There is a glossary at the end of this book. If you are reading the book on the web you will find glossary terms in the text with hyperlinks to their definitions. Click on the terms and the definition should pop up on the screen. If you are reading the book in another form you may only see the glossary terms in bold, and you will need to go to the glossary at the end of the book to find the definitions of those terms.
An Explanation of the Book’s Structure
A parting note of explanation (or defense!) may be in order, as to why the first chapters of the book approach philosophy of religion in just the way Knepper criticizes, and yet the final chapter argues against this approach. So, why include both Chapter 6 and Chapters 1 through 5? Is this a contradiction?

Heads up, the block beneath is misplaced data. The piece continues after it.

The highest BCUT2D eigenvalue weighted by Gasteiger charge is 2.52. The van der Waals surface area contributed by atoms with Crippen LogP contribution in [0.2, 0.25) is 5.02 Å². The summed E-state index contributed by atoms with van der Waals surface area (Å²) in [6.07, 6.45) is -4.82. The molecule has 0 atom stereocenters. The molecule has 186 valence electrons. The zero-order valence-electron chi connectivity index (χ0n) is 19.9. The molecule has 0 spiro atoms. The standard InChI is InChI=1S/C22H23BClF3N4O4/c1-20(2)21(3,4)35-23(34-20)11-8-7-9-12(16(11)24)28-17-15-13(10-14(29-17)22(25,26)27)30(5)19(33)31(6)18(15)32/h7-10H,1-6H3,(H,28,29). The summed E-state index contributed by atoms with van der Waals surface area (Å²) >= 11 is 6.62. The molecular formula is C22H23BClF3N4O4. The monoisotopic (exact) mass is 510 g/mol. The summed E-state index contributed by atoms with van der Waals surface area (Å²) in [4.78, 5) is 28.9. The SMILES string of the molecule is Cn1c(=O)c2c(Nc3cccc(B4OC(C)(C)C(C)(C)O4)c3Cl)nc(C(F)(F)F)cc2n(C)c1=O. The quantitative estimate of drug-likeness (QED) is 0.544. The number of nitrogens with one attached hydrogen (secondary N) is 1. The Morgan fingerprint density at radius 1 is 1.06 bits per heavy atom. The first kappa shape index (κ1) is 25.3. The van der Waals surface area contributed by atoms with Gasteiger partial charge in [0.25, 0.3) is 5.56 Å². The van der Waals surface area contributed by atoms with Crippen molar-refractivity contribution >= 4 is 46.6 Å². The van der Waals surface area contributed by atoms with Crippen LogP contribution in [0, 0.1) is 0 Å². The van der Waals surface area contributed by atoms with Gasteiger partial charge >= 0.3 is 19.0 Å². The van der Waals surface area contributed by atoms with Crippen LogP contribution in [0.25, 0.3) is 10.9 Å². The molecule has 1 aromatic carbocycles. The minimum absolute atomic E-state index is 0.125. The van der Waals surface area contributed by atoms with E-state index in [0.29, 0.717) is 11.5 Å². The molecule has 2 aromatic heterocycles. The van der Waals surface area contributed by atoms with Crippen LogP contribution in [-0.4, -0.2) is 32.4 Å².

To this question, there are two simple answers. First, even if one thinks Knepper is exactly right in his proposal for how to rethink philosophy of religion, one has to acknowledge that the task has not yet been accomplished, and that, in the interim, there is a practical problem in how best to pursue teaching (and learning about) philosophy of religion. Second, while much of the basis of Knepper’s argument is almost certainly true, it’s still possible to conclude that the goal of rethinking philosophy of religion can and should be done in a less radical way, and the editor of this volume maintains that students should be presented both with “traditional” philosophy of religion and with Knepper’s critique of it, and allowed to come to their own conclusions about what the future of philosophy of religion should look like.